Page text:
Although not a federal holiday, Dec. 7 commemorates the 1941 attack on Pearl Harbor. Flags should be displayed at homes and those at the White House and on other government buildings will be flown at half-mast to honor those who died in the attack 76 years ago.
On Dec. 7, 1941 — at 7:55 a.m. Hawaii time — a Japanese dive bomber, bearing the red symbol of the Rising Sun of Japan on its wings, appeared out of the clouds above the island of Oahu. A swarm of 360 Japanese warplanes followed, descending on the United States naval base at Pearl Harbor in a ferocious assault. The surprise attack struck a critical blow against our country’s Pacific fleet rendering useless five of eight battleships, three destroyers and seven other ships that sank. The attack irrevocably drew the United States into World War II.
The attack came on a Sunday morning when many military personnel had been given passes to attend religious services off base. The base was also expecting a flight of B-17’s from the United States, so at 7:02 a.m. when two radar operators spotted a large group of aircraft heading toward them, they were told to sound no alarm. The raid, then, came as a devastating surprise, killing 2,400 Americans and wounding 1,200.
The day after the attack, President Franklin D. Roosevelt appeared before a joint session of Congress and declared, “Yesterday, December 7, 1941 — a date which will live in infamy — the United States of America was suddenly and deliberately attacked by naval and air forces of the Empire of Japan.” Three days later, Germany and Italy declared war against the United States. In the four long years of war and Allied effort that followed, more than 400,000 American lives were lost.
The planes used by the Japanese during that surprise attack were known as “Zeroes,” named not for the prominent Rising Sun emblem painted on their side but for the manufacturer’s type designation: Mitsubishi 6M2 Type O Model 21.
The Zero had a reputation of being fast and powerful, an nearly invincible fighter plane. In 1942 a 19-year-old Japanese pilot, Tadayoshi Koga, took a crippling hit from ground fire that caused him to crash in the Aleutian Islands. The U.S. Navy recovered his plane. Koga died in the crash. But he literally handed the Allies the keys to defeating Japan in the air, helping bring an end to World War II. The Japanese formally surrendered on Sept. 2, 1945, over two weeks after the armistice of Aug. 14, 1945, V-J Day.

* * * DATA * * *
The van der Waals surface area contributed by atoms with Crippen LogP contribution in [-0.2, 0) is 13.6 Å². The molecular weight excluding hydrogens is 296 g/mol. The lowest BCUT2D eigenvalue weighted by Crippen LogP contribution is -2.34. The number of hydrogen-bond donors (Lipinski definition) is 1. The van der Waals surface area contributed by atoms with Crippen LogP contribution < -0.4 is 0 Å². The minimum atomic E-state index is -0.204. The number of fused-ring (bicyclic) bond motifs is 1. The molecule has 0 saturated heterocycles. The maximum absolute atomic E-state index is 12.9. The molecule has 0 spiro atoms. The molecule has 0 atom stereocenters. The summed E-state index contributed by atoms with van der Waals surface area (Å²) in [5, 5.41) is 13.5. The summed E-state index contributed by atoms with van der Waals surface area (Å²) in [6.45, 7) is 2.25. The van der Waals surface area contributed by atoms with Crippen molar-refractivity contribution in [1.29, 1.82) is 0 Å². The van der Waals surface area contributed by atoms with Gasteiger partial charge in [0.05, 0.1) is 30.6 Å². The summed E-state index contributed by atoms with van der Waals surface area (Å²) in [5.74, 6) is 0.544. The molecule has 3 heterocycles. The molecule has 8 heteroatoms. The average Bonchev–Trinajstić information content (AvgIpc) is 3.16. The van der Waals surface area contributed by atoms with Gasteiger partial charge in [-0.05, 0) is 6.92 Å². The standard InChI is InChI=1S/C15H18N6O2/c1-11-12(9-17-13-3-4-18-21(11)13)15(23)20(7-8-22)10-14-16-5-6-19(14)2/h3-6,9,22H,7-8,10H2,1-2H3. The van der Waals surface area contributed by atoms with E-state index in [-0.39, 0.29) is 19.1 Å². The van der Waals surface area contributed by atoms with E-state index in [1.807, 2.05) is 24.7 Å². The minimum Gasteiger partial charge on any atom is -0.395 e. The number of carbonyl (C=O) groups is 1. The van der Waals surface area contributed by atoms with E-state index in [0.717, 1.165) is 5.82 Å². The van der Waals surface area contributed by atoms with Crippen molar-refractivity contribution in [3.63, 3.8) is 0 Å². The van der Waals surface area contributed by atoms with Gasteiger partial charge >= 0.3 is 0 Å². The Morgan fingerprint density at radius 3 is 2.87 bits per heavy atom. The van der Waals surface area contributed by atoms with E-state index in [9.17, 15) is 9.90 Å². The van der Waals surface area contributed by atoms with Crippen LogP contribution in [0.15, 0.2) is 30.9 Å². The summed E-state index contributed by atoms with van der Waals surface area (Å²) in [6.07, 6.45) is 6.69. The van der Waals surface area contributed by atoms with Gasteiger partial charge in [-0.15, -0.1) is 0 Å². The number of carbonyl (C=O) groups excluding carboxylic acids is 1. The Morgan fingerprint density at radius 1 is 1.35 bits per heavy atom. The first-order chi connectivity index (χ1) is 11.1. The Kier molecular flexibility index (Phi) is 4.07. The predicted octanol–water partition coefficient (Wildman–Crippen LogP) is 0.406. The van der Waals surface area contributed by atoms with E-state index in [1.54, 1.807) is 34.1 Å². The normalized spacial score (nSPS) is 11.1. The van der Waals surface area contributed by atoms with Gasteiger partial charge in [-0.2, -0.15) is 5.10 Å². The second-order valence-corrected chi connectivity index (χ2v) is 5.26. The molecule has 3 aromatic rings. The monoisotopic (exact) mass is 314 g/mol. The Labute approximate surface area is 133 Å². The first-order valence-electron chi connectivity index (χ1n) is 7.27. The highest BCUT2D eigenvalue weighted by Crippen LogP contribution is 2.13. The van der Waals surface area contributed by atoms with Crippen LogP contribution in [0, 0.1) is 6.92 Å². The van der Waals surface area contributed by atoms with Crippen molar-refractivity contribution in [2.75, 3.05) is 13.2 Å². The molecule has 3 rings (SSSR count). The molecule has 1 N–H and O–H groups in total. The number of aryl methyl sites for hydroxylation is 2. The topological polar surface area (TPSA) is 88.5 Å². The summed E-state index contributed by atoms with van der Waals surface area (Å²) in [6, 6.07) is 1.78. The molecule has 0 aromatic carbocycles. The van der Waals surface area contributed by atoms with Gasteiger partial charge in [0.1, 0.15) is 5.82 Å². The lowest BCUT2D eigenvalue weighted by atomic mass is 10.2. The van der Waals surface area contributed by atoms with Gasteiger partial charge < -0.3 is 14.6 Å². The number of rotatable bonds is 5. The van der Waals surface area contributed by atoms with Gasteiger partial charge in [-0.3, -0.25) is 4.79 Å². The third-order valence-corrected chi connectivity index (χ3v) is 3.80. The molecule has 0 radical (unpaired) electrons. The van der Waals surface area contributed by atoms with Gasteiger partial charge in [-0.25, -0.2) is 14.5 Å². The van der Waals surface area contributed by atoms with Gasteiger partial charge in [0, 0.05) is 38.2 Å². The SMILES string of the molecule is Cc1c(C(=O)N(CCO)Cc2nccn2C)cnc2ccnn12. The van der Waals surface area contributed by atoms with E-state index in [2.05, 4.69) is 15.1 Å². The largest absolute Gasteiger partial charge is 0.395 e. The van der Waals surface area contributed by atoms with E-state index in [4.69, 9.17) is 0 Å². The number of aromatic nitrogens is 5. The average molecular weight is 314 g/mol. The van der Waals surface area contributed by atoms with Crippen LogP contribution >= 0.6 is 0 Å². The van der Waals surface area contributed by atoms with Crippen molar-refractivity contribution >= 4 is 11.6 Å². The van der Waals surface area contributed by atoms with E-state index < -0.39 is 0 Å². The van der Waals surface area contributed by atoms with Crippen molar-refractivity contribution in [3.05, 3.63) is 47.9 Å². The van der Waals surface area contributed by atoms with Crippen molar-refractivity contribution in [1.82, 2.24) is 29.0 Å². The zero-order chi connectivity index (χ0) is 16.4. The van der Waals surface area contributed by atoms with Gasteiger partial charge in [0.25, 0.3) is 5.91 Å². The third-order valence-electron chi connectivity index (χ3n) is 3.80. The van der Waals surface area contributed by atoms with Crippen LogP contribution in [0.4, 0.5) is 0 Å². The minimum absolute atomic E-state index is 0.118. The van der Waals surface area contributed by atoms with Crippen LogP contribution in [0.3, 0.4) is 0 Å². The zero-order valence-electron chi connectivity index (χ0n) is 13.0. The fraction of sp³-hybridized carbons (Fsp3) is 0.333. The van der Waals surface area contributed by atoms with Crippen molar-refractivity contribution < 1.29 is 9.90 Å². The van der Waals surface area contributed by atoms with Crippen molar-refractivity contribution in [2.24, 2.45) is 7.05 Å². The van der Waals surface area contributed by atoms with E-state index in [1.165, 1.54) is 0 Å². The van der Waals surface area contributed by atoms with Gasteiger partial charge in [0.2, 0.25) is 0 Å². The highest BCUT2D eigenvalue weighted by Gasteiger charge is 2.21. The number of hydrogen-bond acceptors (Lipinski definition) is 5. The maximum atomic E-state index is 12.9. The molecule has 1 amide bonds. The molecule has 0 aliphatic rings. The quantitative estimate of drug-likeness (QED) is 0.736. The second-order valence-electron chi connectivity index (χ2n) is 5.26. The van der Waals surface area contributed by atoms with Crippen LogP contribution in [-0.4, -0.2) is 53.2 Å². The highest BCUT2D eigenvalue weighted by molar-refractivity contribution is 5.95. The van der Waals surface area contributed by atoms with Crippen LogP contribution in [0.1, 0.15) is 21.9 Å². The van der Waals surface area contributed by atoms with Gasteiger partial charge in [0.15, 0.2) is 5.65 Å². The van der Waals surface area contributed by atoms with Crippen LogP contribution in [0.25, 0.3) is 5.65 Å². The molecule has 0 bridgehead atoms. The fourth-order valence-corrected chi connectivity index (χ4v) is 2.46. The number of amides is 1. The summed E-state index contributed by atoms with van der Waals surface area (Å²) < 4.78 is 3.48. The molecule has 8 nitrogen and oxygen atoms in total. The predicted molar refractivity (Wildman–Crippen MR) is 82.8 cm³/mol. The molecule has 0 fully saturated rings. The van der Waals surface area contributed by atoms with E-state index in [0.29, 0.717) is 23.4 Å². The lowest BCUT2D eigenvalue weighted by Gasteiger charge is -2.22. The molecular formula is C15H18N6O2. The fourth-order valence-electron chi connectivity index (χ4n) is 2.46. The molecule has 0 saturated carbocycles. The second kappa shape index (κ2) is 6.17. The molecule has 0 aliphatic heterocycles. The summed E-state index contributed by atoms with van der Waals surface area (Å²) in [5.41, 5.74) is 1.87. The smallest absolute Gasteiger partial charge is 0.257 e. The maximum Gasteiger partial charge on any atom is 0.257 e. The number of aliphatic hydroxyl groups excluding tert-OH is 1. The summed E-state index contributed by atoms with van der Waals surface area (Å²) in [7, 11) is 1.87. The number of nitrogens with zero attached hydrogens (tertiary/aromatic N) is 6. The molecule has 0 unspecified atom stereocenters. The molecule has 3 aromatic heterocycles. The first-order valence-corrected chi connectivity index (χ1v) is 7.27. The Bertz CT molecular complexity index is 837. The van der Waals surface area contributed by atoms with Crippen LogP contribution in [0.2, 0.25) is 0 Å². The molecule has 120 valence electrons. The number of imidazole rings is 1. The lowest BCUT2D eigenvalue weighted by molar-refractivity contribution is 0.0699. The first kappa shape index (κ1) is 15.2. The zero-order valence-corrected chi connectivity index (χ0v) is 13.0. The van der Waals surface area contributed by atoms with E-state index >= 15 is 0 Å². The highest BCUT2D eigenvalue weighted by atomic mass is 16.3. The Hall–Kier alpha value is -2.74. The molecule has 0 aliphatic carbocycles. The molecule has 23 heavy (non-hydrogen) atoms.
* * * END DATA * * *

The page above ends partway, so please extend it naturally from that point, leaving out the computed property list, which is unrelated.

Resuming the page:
One of the remembrances that grew from this “day in infamy” is held on the third Saturday in December. It is National Wreaths Across America Day, which brings Christmas wreaths to all veterans’ graves. The wreaths, constructed of evergreens, represents everlasting life brought through Jesus. The circular shape of the wreath represents God, with no beginning and no end.
“Remember, Honor, Teach” is the motto and mission of Wreaths Across America. The event includes Arlington National Cemetery and other veteran cemeteries across the country. The mission strives to remember our fallen heroes, honor’ those who served, and teach’ our youth about the sacrifices made by veterans and their families to preserve our freedom.
This event got started in 1992 when Morrill Worcester, owner of Worcester Wreath Company in Harrington, Maine, had more wreaths than his business could use during the holiday season. So, as a gesture of good will and remembering a visit to Arlington Cemetery as a youngster, he wanted to homage to these veterans who had sacrificed for others. He donated the wreaths to be placed in an older section of the cemetery at Arlington.
As of 2007, Wreaths Across America, a nonprofit group founded, is held in all 50 states. A Wreaths Across America event will be held from noon to 1 p.m. Dec. 16 at the National Cemetery on Boundary Street in Beaufort.
By purchasing an evergreen wreath decorated with a large red bow, you can take part in this event and remember veterans and honor them this holiday season.
Contributor Jean Tanner is a lifetime rural resident of the Bluffton area and can be reached at firstname.lastname@example.org.